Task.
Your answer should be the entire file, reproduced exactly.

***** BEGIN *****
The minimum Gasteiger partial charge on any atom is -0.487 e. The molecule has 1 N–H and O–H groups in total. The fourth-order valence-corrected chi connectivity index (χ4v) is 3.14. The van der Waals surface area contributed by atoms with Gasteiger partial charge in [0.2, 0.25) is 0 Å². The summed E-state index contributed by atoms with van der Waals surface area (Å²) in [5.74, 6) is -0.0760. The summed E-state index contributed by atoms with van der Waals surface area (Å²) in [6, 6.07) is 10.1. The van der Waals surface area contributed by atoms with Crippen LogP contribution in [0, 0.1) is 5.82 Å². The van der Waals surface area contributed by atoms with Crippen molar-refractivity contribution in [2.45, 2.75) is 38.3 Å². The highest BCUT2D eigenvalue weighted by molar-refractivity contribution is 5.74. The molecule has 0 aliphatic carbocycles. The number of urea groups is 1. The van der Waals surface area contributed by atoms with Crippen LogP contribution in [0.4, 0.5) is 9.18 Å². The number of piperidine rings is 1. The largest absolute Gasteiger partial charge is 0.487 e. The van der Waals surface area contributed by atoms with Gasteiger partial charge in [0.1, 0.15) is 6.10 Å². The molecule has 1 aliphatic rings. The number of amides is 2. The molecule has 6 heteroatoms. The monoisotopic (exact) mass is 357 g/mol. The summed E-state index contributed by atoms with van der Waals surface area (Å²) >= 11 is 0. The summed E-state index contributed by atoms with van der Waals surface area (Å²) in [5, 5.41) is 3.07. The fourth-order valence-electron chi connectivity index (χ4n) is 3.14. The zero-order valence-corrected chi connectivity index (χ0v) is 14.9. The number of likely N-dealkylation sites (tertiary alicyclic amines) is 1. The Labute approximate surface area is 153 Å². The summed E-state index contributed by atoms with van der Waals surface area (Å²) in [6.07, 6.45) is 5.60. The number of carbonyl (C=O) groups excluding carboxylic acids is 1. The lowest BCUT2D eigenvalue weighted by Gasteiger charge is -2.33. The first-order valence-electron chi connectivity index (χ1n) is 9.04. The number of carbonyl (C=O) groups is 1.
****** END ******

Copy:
The minimum Gasteiger partial charge on any atom is -0.487 e. The molecule has 1 N–H and O–H groups in total. The fourth-order valence-corrected chi connectivity index (χ4v) is 3.14. The van der Waals surface area contributed by atoms with Gasteiger partial charge in [0.2, 0.25) is 0 Å². The summed E-state index contributed by atoms with van der Waals surface area (Å²) in [5.74, 6) is -0.0760. The summed E-state index contributed by atoms with van der Waals surface area (Å²) in [6, 6.07) is 10.1. The van der Waals surface area contributed by atoms with Crippen LogP contribution in [0, 0.1) is 5.82 Å². The van der Waals surface area contributed by atoms with Crippen molar-refractivity contribution in [2.45, 2.75) is 38.3 Å². The highest BCUT2D eigenvalue weighted by molar-refractivity contribution is 5.74. The molecule has 0 aliphatic carbocycles. The number of urea groups is 1. The van der Waals surface area contributed by atoms with Crippen LogP contribution in [0.4, 0.5) is 9.18 Å². The number of piperidine rings is 1. The largest absolute Gasteiger partial charge is 0.487 e. The van der Waals surface area contributed by atoms with Gasteiger partial charge in [0.1, 0.15) is 6.10 Å². The molecule has 1 aliphatic rings. The number of amides is 2. The molecule has 6 heteroatoms. The monoisotopic (exact) mass is 357 g/mol. The summed E-state index contributed by atoms with van der Waals surface area (Å²) >= 11 is 0. The summed E-state index contributed by atoms with van der Waals surface area (Å²) in [5, 5.41) is 3.07. The fourth-order valence-electron chi connectivity index (χ4n) is 3.14. The zero-order valence-corrected chi connectivity index (χ0v) is 14.9. The number of likely N-dealkylation sites (tertiary alicyclic amines) is 1. The Labute approximate surface area is 153 Å². The summed E-state index contributed by atoms with van der Waals surface area (Å²) in [6.07, 6.45) is 5.60. The number of carbonyl (C=O) groups excluding carboxylic acids is 1. The lowest BCUT2D eigenvalue weighted by Gasteiger charge is -2.33. The first-order valence-electron chi connectivity index (χ1n) is 9.04. The number of carbonyl (C=O) groups is 1.